A very interesting article on how Google Maps data is refined.

The RBI governor provides some interesting commentary on the Make in India mantra. I think the headline doesn’t do justice to what the governor is saying so it will serve you well to ignore the headline and read his words.

I loved this post about a couple who write about what they learned from their rabbits.

Finally, I enjoyed reading this guide to India’s tiger reserves, and hope to visit one in the near future.

Enjoy your weekend!

SAIL Offer for Sale @ Rs. 83 – December 2014

This post is written by Shiv Kukreja, who is a Certified Financial Planner and runs a financial planning firm, Ojas Capital in Delhi/NCR. He can be reached at

With its first divestment candidate this financial year, the government today fixed Rs. 83 as the base floor price for SAIL offer for sale (OFS) which is scheduled to be carried out on the stock exchanges tomorrow. Targeting Rs. 43,425 crore in divestment proceeds this fiscal year, the government has decided to sell its 5% stake in the company i.e. 20.65 crore shares.

At Rs. 83 a share, it seems that the government will be able to raise a minimum of Rs. 1,714 crore from this sale. Currently, the government holds about 80% stake in the company.

Before we consider the factors to decide whether we should invest in this OFS or not, lets first check the basic details of this offer.

Shares on Sale – The government will be selling 20,65,26,264 shares in the offer for sale, out of which 10% shares i.e. 2,06,52,626 shares have been reserved for the retail investors.

Offer Price – Share price of SAIL closed at Rs. 85.25 on the NSE today. The government has fixed Rs. 83 as the floor price in the OFS, which is a discount of 2.64% to its closing price. The floor price of Rs. 83 was disclosed by the government after market hours today. So, the market will react to this price in the trading hours tomorrow.

5% Discount for the Retail Investors – The company has decided to offer a discount of 5% to the retail investors. This discount will be offered on the price at which the company allots its shares to the retail investors.

Time Period – SAIL OFS will remain open for a single day only and that too, during the trading hours of the stock exchanges. You’ll get to know the status of your bids by 6 p.m. and if successful, you’ll get the shares allotted by the designated stock exchange on T+1 basis.

Once bidding starts, you can check the bidding status on the National Stock Exchange as well as on the Bombay Stock Exchange.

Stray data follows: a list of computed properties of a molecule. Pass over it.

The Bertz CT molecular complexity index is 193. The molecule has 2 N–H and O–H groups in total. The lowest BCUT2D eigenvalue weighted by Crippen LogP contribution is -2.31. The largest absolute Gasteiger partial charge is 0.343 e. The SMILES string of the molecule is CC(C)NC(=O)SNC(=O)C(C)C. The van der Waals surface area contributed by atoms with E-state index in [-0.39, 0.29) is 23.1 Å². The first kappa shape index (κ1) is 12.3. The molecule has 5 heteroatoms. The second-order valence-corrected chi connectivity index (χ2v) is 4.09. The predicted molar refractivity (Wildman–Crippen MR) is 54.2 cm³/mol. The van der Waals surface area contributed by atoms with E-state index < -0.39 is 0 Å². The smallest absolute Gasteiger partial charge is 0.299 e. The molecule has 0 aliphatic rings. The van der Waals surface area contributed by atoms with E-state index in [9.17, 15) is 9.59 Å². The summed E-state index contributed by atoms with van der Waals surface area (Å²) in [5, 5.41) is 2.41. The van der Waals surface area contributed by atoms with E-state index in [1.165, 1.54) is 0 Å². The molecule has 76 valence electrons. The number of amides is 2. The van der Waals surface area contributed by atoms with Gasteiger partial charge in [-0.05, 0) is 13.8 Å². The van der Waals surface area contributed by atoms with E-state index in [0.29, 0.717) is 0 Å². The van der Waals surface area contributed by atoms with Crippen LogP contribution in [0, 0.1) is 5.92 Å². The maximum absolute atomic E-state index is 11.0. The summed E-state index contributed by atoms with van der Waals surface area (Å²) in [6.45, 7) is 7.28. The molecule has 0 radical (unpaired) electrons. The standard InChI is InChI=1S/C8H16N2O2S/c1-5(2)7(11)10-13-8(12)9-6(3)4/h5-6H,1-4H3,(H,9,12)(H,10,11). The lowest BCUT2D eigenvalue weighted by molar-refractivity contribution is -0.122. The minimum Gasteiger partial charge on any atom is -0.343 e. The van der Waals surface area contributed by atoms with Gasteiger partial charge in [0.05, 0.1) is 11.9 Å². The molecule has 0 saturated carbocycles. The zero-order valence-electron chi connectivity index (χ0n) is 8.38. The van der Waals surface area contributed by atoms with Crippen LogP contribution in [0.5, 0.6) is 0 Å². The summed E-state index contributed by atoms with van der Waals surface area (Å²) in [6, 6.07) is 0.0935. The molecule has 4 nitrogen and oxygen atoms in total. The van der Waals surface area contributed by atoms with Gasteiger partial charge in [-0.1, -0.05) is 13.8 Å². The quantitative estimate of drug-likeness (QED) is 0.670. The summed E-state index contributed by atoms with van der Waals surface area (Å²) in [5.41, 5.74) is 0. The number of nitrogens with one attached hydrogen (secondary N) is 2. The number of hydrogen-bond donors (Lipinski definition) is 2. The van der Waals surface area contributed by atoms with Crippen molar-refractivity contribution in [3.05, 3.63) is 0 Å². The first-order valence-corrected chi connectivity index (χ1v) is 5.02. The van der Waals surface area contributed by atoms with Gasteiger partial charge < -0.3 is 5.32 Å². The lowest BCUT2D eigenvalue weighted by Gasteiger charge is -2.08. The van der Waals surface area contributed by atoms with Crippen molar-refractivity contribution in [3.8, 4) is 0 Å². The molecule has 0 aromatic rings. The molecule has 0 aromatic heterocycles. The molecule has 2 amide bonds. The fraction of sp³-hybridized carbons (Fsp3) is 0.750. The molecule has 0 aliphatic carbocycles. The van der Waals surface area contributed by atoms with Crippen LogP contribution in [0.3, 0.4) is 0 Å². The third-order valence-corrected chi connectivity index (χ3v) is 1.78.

How does an OFS process work?

If you are investing in an OFS for the first time and want to know more about the process, here is the link to check the details about it. If you have any query regarding the process, please share it here, I’ll try to respond to it as soon as possible.

How to invest?

You need to contact your broker to know how it is facilitating the bidding process. I think most of the broking firms must be providing the investment facility through their online platforms. If you don’t have access to the online platform, you should contact the customer care department of your broker and get the bid placed through telephonic confirmation.

Should you invest in SAIL OFS?

I think it is not the best of the times for a company like SAIL to hit the capital markets. On one hand, global commodity prices including steel are on a steady decline as a result of falling demand and on the other hand, the pace of supply is expected to steadily go up in the next few years. So, these companies will continue to face pricing pressure in the absence of a demand pick-up.

As far as the financials are concerned, I think for a public sector company like SAIL, it doesn’t make sense to deeply study its financials and try to gauge its value based on certain financial ratios like price-equity ratio etc. I am saying this as firstly it is a government controlled company and secondly, it is into a cyclical industry.

The fortunes of companies like SAIL depend on various factors like economic health of the country, pace of industrial activity, global commodity prices and how well it is managed by the government and its officers.

In March 2013, the government sold its 5% stake in SAIL at a price of Rs. 63.07 per share. At Rs. 83 a share, the current government is seeking 32% premium to the last OFS price. I think the current price of Rs. 83 is fair and I expect around 35-40% returns from my investment in SAIL in the next 18-24 months. However, with positive economic environment, returns could also surprise on a positive side.